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Book review: Richard Blanshard finally gets the recognition he deserves

Unpaid, suffering from malaria and stymied by James Douglas of the Hudson’s Bay Company, the first colonial governor of Vancouver Island still managed to establish the government on Vancouver Island
The Curious Passage of Richard Blanshard: First Governor of British Columbia by Barry Gough is the first major look at the first colonial governor of Vancouver Island. HARBOUR

The Curious Passage of Richard Blanshard: First Governor of Vancouver Island

By Barry Gough
Harbour, 329 pages, $38.95.
Reviewed by Dave Obee

Richard Blanshard has a notable place in the history of British Columbia. He was the first colonial governor of Vancouver Island, which meant he was also the first governor the British government appointed west of Ontario.

One of the most important streets in Victoria and Saanich bears his name, as does a provincial government building at the intersection of Blanshard and Pandora Avenue.

Blanshard’s role is, however, easy to forget, because he was here for only 18 months, from March 1850 to September 1851, and he failed to accomplish most of what he set out to do. Besides, everyone knew that James Douglas, the chief factor of the Hudson’s Bay Company, was really in charge.

At that time, Vancouver Island was still under the firm hand of the company, and Douglas was not about to relinquish his control to the newcomer.

Several books have been written about the role of Douglas in developing Vancouver Island and, later, all of British Columbia, but this is the first major look at the life of Blanshard. It’s about time.

Barry Gough, the preeminent historian on the early years of this area, has written a biography that casts Blanshard in a new light. It is a sympathetic view that allows the reader to gain a better appreciation for the challenges that Blanshard faced.

For one thing, he was repeatedly stymied by Douglas. While Blanshard’s list of accomplishments is not long, he was up against the largest corporate monopoly ever seen in western Canada.

Blanshard was not paid for his service. He was not even fully reimbursed for the cost of his travel to and from Vancouver Island. The thinking had been that as settlers arrived and resources were extracted, there would be money to pay for the operation of a government, including a salary for its governor. He soon realized that he would have to wait a long, long time.

He found that the cost of living was high, because everything had to come from the Hudson’s Bay Company. Blanshard paid the top rate for what he needed, while his nemesis Douglas got a staff discount.

Before leaving England, Blanshard was promised 1,000 acres in the new colony. He dreamed of establishing an estate suitable for himself and Emily Hyde, the love of his life, who was waiting for him in England. He was not given the land.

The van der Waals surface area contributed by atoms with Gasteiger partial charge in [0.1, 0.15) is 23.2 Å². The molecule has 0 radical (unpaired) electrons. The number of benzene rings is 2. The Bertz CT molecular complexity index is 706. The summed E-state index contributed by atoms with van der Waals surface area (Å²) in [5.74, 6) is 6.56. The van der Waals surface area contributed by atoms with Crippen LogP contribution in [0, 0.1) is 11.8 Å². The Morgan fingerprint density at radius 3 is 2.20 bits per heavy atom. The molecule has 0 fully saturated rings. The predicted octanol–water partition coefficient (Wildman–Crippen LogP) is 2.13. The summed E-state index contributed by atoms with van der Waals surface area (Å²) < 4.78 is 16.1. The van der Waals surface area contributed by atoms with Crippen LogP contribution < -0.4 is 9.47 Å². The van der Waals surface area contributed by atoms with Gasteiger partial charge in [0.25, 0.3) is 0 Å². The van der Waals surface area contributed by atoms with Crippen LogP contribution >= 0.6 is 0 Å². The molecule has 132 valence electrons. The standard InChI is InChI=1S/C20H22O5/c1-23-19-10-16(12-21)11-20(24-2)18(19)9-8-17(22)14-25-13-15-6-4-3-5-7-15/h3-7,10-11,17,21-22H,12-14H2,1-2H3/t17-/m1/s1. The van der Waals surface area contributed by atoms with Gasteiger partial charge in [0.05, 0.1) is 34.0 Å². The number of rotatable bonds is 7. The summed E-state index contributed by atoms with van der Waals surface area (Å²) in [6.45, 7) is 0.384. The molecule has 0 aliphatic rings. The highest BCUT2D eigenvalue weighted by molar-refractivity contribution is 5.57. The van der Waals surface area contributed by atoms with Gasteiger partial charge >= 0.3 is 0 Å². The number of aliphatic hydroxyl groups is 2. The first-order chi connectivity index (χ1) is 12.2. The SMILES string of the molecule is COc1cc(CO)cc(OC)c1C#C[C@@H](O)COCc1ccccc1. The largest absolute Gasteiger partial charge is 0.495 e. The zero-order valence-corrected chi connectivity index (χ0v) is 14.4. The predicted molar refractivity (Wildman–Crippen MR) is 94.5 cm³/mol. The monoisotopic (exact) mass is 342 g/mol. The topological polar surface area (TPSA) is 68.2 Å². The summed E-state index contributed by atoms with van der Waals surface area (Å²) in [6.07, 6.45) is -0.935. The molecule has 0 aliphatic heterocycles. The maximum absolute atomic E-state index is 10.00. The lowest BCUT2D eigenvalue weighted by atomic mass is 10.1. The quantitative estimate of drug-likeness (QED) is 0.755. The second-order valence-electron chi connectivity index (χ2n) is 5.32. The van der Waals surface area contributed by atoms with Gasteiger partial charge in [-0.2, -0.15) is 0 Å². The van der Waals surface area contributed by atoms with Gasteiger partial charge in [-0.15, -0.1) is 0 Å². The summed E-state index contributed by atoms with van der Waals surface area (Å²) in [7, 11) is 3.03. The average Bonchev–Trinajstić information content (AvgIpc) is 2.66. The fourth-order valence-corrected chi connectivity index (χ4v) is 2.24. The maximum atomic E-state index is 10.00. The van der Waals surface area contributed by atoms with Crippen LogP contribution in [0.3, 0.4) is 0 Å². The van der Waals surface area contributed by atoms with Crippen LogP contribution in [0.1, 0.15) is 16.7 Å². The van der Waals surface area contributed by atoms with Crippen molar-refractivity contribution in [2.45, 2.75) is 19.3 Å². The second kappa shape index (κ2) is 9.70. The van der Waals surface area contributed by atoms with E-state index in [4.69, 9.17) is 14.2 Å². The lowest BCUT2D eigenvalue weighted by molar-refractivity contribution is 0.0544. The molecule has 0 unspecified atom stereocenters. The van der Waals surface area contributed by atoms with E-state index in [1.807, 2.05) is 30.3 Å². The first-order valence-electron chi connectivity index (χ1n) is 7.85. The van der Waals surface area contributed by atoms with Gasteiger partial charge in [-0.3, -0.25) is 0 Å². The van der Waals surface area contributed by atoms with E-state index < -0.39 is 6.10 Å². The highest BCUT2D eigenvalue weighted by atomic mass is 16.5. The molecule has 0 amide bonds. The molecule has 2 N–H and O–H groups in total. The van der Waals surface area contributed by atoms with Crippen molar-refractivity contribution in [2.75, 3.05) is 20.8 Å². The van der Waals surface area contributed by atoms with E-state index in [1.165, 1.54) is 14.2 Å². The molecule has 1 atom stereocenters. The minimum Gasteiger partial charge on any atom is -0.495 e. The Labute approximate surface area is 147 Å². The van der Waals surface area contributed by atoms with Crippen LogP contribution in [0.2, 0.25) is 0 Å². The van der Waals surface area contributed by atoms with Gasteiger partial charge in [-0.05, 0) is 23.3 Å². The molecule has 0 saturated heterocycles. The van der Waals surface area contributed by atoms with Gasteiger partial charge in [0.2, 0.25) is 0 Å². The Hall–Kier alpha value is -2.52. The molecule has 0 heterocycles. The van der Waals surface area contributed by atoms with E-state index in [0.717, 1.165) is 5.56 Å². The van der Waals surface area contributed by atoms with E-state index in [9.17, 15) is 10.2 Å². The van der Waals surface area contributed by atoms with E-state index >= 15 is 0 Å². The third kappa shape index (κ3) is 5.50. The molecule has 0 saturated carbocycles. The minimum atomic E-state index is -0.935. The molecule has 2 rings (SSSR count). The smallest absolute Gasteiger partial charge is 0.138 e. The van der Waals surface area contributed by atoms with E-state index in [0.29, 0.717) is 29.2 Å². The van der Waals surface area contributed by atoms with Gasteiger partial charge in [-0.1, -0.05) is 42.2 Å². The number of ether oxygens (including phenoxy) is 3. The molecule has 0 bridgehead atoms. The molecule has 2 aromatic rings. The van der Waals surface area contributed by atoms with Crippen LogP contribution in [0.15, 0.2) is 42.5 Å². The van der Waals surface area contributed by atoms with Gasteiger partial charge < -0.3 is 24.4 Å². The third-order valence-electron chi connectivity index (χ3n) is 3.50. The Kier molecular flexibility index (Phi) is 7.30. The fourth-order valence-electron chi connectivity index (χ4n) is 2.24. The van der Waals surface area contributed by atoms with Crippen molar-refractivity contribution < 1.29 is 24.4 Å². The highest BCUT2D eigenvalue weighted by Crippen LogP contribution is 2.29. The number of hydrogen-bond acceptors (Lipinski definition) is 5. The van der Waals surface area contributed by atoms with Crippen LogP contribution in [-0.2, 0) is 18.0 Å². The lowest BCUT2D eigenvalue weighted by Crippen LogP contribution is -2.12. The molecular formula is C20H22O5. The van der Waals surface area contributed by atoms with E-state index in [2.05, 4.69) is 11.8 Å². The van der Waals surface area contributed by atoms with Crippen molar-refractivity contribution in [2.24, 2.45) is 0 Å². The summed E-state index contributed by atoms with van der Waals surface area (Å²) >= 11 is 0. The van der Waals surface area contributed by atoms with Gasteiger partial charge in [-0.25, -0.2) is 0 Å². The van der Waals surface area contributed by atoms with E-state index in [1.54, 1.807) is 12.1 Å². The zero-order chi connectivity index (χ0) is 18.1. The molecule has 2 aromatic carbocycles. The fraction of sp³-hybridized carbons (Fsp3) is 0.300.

He thought he would arrive to a house in keeping with the importance of his role. Nothing was ready for him, and Douglas did little to encourage speedy construction of the governor’s cottage.

Beyond all of that, Blanshard was ill, suffering from a virulent form of malaria. That would have been made worse by the lack of medical help here, and the need to live in rough conditions such as an unheated storage shed.

Despite all of the obstacles facing him, Blanshard established the government on Vancouver Island. That government of the runt of a colony led to the province of British Columbia that we know today.

Blanshard’s task was much harder than other historians might have considered, and it was certainly harder than it was for the man who succeeded him as governor, James Douglas. Blanshard deserves praise for his role, not the belittling that has become common.

But wait, there is more — because Gough does not restrict his work to Blanshard’s life and times. He goes well beyond the first governor by setting the scene with comprehensive background information that covers many years before and after Blanshard’s term.

That additional material includes a thorough look at the issues that arose from the settling of the international boundary, and reminds us of the concern felt on the Island when it seemed that the United States was going to try to gain control.

All in all, this is an enlightening book, one that meets the high standard that we have come to expect from Barry Gough.

Given the common perception of Blanshard and a shortage of source documents, it would not have been easy to tackle this project — but Gough’s willingness to take it on is fitting. After all, it wasn’t easy for Richard Blanshard, either.

The reviewer is the editor and publisher of the Times Colonist.